Maruya Hatcho Miso has been specialised in the production of miso since the XIVth century ( 1337) ! In the heart of the Japanese wars of 1467 to 1615, this miso was served to the Shogun (Lord) Ieyasu TOKUGAWA's soldiers.

Where does the term "Hacho Miso" come from?
"Cho" is an old unit of measurement corresponding to 109,09 metres. Hat (short for hatchi) means "8 " and Hatcho therefore means 8-cho or 870 meters. Maruya Hatcho Miso, located in the district of Hatcho, Aichi Prefecture, is at one Hatcho (870m) from Okazaki castle. This was a strategic point for maritime transport because it was the crossroads of the old Tôkaido road, where boats took the Yahagigawa river. During the Edo period (1603-1868), it was a port which had a monopoly in the salt trade. As a result it was easy to procure the ingredients, such as soya and salt, needed to make the miso which was then delivered by boat.

Maruya Hatcho miso follows ancestral processes of natural fermentation in large cedar barrels for its products (2 meters in diameter).
The ingredients are very simple and natural: soya, salt and water. Provided with real know-how, the Maruya master crafstmen mix the different ingredients in these barrels and cover them with stones to press them down. These stones weigh 5 tonnes in total ! The preparation begins in winter, and after 2 summers and 2 winters, in other words two to three and a half years of fermentation, we finally obtain Hatcho Miso: a very firm, brownish paste.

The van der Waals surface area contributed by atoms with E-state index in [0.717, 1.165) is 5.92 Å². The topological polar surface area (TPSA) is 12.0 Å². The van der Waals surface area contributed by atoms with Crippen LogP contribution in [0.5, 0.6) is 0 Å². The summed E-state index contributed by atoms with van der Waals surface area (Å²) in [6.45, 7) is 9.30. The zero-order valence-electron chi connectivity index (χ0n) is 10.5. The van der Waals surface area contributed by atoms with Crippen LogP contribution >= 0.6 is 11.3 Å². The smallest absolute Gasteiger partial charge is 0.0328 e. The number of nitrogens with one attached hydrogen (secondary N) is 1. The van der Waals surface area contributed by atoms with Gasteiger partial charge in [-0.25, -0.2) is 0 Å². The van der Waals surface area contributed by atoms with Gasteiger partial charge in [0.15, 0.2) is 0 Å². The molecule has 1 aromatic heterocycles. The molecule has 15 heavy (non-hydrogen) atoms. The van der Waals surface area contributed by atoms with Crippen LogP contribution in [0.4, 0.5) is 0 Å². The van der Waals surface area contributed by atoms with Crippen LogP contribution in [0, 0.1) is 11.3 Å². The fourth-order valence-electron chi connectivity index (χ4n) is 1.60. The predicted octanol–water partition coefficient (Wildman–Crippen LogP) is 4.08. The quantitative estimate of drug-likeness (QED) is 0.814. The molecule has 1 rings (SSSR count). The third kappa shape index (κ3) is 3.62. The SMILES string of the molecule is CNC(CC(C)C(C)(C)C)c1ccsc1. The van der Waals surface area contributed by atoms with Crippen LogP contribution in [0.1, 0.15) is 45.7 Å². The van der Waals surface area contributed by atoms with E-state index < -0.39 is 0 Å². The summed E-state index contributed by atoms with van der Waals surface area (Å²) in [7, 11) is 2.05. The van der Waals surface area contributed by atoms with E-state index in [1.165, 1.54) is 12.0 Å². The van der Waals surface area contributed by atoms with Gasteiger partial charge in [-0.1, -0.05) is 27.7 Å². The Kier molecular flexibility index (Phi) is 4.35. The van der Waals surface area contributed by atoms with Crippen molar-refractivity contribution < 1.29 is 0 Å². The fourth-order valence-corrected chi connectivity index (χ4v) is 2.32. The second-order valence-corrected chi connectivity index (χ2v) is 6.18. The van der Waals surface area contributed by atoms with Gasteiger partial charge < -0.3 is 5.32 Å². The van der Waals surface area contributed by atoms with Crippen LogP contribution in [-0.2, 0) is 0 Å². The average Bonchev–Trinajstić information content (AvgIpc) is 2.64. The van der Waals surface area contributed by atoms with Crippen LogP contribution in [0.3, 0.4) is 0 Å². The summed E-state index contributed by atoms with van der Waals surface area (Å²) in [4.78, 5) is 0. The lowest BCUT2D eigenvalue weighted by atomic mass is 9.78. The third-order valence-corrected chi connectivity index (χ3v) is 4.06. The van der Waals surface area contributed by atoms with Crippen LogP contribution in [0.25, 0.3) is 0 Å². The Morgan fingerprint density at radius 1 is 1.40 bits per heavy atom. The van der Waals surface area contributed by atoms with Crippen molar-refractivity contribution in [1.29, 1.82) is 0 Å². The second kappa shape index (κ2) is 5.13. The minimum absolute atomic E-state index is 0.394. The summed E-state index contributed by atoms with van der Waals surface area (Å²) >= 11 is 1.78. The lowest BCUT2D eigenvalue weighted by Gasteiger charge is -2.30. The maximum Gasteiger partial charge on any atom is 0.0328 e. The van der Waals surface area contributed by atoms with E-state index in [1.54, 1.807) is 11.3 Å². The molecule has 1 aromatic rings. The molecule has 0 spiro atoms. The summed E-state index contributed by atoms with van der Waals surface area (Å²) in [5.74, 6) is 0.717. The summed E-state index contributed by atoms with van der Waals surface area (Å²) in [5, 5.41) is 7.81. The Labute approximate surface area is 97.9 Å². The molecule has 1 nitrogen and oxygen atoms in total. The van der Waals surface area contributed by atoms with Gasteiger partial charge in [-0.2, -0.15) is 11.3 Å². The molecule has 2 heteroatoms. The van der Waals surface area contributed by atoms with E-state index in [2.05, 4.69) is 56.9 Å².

During the fermentation period, the miso ferments naturally without any human interference. The Master Craftsmen rely totally on nature: such is the tradition !

The Hatcho Miso process is very precise:
1. The best soya beans are carefully selected
2. They are washed, rinsed and soaked in clear water.
3. Then drained and steam-cooked.
4. Then cooled naturally.
5. The paste obtained is shaped into tennis ball sized balls and a natural yeast is added

6. The Kôji is made (a primer must be obtained after the saccharification of the soya bean starch) and left to rise
7. The ball shaped Kôji is then squashed and mixed with salt and water to obtain "moromi" or must.
8. The mixture is gradually placed in the cedar barrels. The master craftsmen go into the barrels to tread the mixture so that it is flattened and well mixed. This is done for each consecutive layer.
9. The top layer is covered with linen and the stones are positioned in such a way that the mixture is squashed and pressed down to ensure it ferments naturally.